But before anyone starts raging about how you have built a website (or know someone who has) and it looks amazing, let me explain.

The Easy Part of Building Your Own Website

Through the use of technology and drag and drop software, creating a beautiful website is in fact easy. There are some really great templates out there for all sorts of platforms that you can simply import, customize the copy, and add your own images. And boom. You have a professional-looking website on the internet for everyone to visit.

But wait. How will you get “everyone” to know your site exists? Unless you are a Kardashian and you have millions of people just waiting to visit your site, how do you get your website to stand out in a crowd of 2 billion sites? I’ll come back to that in a minute.

So what else is easy? All-in-one solutions for your website, courses, email marketing, lead pages, webinars, etc.

There are some great all-in-one solutions on the market today and frankly, the only hard part is deciding which one you want to give your money to. All-in-one solutions like Kartra and Kajabi offer checkouts, webpages, lead pages, funnels & campaign management tools, memberships, and more.

They have several pricing plans that vary based on if you are just starting out or if you have a large audience and team that you need to support.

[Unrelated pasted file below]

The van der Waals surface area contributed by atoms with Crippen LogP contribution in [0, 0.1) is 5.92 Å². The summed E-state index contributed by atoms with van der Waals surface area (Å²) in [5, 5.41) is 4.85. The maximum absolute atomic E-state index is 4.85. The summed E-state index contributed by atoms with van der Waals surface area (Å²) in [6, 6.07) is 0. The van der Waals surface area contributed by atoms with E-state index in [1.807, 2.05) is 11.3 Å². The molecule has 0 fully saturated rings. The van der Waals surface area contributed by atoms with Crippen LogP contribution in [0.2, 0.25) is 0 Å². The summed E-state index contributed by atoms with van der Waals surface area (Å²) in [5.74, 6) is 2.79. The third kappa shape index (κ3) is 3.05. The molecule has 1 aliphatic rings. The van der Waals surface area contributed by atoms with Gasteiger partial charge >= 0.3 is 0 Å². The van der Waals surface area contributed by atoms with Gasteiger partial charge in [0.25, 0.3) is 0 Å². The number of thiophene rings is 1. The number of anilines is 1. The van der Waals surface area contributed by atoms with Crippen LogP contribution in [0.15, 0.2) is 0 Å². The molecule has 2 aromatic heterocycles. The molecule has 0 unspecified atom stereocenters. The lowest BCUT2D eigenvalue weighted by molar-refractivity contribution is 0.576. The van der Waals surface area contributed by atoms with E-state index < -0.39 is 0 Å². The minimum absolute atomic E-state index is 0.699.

Sounds good right? For some, it does make sense especially if you can afford the monthly payments.

But before you jump to that conclusion, there are many other factors that you should consider like page load speed, site security, are the pages using best practice code that won’t get you penalized on search results.

So What Does It Take Really?

If you want the best website you can have then this is what it takes to create your own website. Or pay the price down the road. It doesn’t matter if you are using WordPress, Shopify, or an all-in-one.

These 5 things are all required and can make or break your website.

1. The webserver technology

We all accept not all computers (desktops or laptops) are created the same as some are faster, lighter, can run more applications without crashing than others.

The same is true with your webserver. The webserver is the actual computer that hosts your website and is connected to the internet. Without going into all the details on this episode, for simplicity sake let’s break this down into two primary buckets: A)Shared Hosting vs. Dedicated and B) Hardware and technology itself.

Shared hosting is simply a web server that has multiple clients, or websites, installed on it at the same time. Each website shares the computer resources installed on the webserver like computing power and memory. This does not mean shared hosting is bad. To better understand we need to look at the technology itself that the webserver is using.